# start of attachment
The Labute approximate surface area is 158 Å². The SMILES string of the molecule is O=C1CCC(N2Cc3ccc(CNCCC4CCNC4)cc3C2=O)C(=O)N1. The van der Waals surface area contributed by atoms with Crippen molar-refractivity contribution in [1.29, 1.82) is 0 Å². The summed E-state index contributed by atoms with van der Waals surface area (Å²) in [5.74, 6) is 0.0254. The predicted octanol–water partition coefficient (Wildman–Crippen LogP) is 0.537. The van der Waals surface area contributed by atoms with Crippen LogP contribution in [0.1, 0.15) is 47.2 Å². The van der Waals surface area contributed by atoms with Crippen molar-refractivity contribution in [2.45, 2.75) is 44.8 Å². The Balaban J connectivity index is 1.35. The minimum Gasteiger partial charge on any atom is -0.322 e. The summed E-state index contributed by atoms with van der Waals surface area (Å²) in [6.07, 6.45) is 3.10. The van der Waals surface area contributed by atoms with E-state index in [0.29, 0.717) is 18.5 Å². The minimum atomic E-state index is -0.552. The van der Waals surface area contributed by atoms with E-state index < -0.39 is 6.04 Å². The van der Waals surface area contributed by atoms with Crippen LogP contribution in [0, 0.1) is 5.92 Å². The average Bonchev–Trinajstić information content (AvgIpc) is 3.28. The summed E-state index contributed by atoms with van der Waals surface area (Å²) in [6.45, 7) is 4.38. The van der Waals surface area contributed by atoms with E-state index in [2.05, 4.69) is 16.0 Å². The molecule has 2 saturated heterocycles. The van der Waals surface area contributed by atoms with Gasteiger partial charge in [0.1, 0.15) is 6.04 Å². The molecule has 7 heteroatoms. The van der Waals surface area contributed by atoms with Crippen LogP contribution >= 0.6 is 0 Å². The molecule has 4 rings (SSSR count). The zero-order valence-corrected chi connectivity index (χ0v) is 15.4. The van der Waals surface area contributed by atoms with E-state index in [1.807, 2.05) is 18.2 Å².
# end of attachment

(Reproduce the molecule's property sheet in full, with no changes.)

The Labute approximate surface area is 158 Å². The SMILES string of the molecule is O=C1CCC(N2Cc3ccc(CNCCC4CCNC4)cc3C2=O)C(=O)N1. The van der Waals surface area contributed by atoms with Crippen molar-refractivity contribution in [1.29, 1.82) is 0 Å². The summed E-state index contributed by atoms with van der Waals surface area (Å²) in [5.74, 6) is 0.0254. The predicted octanol–water partition coefficient (Wildman–Crippen LogP) is 0.537. The van der Waals surface area contributed by atoms with Crippen LogP contribution in [0.1, 0.15) is 47.2 Å². The van der Waals surface area contributed by atoms with Crippen molar-refractivity contribution in [2.45, 2.75) is 44.8 Å². The Balaban J connectivity index is 1.35. The minimum Gasteiger partial charge on any atom is -0.322 e. The summed E-state index contributed by atoms with van der Waals surface area (Å²) in [6.07, 6.45) is 3.10. The van der Waals surface area contributed by atoms with E-state index in [0.29, 0.717) is 18.5 Å². The minimum atomic E-state index is -0.552. The van der Waals surface area contributed by atoms with E-state index < -0.39 is 6.04 Å². The van der Waals surface area contributed by atoms with Crippen LogP contribution in [0, 0.1) is 5.92 Å². The average Bonchev–Trinajstić information content (AvgIpc) is 3.28. The summed E-state index contributed by atoms with van der Waals surface area (Å²) in [6.45, 7) is 4.38. The van der Waals surface area contributed by atoms with E-state index in [2.05, 4.69) is 16.0 Å². The molecule has 2 saturated heterocycles. The van der Waals surface area contributed by atoms with Gasteiger partial charge in [0.1, 0.15) is 6.04 Å². The molecule has 7 heteroatoms. The van der Waals surface area contributed by atoms with Crippen LogP contribution >= 0.6 is 0 Å². The molecule has 4 rings (SSSR count). The zero-order valence-corrected chi connectivity index (χ0v) is 15.4. The van der Waals surface area contributed by atoms with E-state index in [1.807, 2.05) is 18.2 Å².